Going For Broke With a Bankruptcy Attorney

Going For Broke With a Bankruptcy Attorney

Sometimes debt becomes more than you can bear—student loans, alimony, car payments, home mortgage, and taxes all conspire to spoil our good fortunes. And, when financially hogtied, many debtors contemplate the viability of bankruptcy, and the allure of a fresh start. But, before the slate is whitewashed and Uncle Sam envelopes you in a forgiving hug, there are crucial and time-consuming steps that must be precisely completed. In short, when filing for bankruptcy, hire a bankruptcy attorney.

Debtors unable to claw themselves from the clutches of debt have long sought shelter through the act of filing for bankruptcy. Petitioning the federal government for help consists of several key (and easily garbled) steps, which potentially hold your future and current assets in the balance. Securing the advice and services of a reputable bankruptcy attorney not only smoothes the process, but helps you decide if bankruptcy is truly needed (many times it is not).

A bankruptcy attorney, upon the initial consultation (which, by the way, is usually free), will explain which debts the federal government will forgive, and which obligations cannot, by law, be discharged. For instance, child and alimony support are not dischargeable debts—meaning that, even after bankruptcy, the law compels you to meet your monthly or annual obligations. Student loans cannot be avoided through bankruptcy, either. Taxes, criminal fines and penalties, as well as debts incurred through willful and malicious behavior (in other words, you cannot charge 2 dozen Jeeps to various credit cards, drive them off of cliffs for kicks, and then expect the debt to be forgiven by the United States Bankruptcy Court) do not qualify as dismissible debts. So, before even filing the initial petition, speaking with a bankruptcy attorney is a top-notch idea. Not only will lawyers explain which obligations can and cannot be erased, but they will elucidate which personal assets will be slated for the chopping block.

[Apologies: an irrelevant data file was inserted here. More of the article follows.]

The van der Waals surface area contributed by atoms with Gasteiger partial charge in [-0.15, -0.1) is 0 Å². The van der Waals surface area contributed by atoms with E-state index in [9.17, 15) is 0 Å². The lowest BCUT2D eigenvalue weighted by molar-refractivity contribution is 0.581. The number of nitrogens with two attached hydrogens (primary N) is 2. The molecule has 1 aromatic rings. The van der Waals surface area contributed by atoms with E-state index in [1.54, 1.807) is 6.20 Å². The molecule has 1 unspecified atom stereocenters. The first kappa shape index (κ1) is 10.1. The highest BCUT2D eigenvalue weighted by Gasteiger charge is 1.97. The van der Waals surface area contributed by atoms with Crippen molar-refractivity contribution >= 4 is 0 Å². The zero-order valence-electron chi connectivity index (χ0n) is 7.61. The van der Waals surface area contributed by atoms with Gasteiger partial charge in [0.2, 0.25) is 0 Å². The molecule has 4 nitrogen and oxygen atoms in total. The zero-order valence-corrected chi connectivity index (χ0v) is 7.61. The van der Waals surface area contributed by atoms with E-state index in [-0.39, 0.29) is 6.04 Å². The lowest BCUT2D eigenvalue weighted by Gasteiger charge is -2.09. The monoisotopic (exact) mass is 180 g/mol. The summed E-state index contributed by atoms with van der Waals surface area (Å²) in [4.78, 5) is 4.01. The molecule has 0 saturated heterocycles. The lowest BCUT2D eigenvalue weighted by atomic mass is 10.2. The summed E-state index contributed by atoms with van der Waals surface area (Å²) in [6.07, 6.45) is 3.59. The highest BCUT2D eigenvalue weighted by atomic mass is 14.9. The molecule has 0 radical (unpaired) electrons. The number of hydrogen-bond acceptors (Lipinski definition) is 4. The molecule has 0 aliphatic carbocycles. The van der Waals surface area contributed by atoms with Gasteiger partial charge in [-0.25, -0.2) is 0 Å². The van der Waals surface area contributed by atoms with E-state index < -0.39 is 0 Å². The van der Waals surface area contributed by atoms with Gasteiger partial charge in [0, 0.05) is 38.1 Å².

An important tidbit to fiercely drive home is the fact that different states have different statutes with regards to bankruptcy. Although handled in Federal court, obligations incurred in various states causes a variety of results during bankruptcy proceedings. So, make sure that attorney or advisor you’re using is familiar with your state’s laws concerning Chapter 7 filings.

Much of the general public is unaware exactly how bankruptcy works. To tersely summarize, after filling out the appropriate paperwork, the United States Bankruptcy Court places any and all available personal assets in trust. These items will be liquidated for cash, which will subsequently be used to pay off those pesky creditors. Oftentimes, lenders will be left with as little as 20 or 30 cents on the dollar, if that—making bankruptcy, for them, an equally scary proposition. So, as any credible attorney will forthrightly tell you, other avenues for avoiding the majority of debt have been paved for consumers. Debt consolidation centers, sponsored by major credit card companies, work closely with lenders and creditors to reach an acceptable conclusion—meaning that debtors can sometimes avoid bankruptcy by consolidation. Settlements range from the paltry forgiving of interest, to eliminating interest and up to 50 – 75% of the principal. If creditors and lenders get an inkling you’re planning on filing for Chapter 7, you better believe they’ll be ready to make a favorable deal.

Jason Laing

Jason Laing is an author who is now a multi-level marketing executive. He has lots of ideas about ongoing issues and concerns. He also wrote news about that and published it on ustimesnow.com.
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